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Keep your accounts receivable young

Collection work is something that can’t wait, because a dollar of receivables doesn’t stay a dollar for long.

The dollar the office bills this month will be worth only 50 cents six months from now. In a year, it will be worth no more than 23 cents and probably more in the range of 19 to 20 cents. After two years, a 5-cent recovery is about the best any office can expect.

Much of the loss comes from the fact that people move; after a year, as many as 25% of the bills in collections will go to the wrong address.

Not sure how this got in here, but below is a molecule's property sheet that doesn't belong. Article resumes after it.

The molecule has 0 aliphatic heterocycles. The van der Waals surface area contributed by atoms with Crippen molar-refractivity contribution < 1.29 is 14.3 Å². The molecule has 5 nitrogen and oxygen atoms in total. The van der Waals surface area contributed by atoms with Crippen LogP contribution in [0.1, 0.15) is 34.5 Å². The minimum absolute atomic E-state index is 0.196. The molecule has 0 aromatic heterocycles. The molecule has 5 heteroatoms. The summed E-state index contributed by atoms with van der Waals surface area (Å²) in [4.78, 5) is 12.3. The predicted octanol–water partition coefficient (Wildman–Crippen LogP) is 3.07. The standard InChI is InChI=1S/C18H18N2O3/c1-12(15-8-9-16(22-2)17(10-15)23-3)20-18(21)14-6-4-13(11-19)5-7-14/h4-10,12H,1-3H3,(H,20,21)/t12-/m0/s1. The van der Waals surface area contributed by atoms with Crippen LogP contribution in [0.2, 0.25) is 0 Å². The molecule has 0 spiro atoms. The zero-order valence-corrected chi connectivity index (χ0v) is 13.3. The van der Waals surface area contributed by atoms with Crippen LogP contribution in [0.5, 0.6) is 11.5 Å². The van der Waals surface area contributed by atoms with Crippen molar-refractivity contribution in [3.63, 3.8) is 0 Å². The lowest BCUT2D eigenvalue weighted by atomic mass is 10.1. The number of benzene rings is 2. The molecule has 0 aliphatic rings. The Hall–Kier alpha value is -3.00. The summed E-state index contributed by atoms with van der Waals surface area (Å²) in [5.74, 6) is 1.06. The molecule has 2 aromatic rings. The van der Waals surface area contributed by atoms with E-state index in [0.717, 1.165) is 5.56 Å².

One way to keep the receivables from aging is to give the partners quarterly printouts of the all the accounts that are 120 days old or older. On this printout, identify the attorney in charge, the amount due, how long it has been due, and what payments or payment arrangements have been made.

Ask the lawyers to check off what they want done with each of their accounts—write it off, turn it over to a collection agency, or send it to small claims court.

One firm reports that this strategy reduced the average age of its accounts from 65 days to 31 days.

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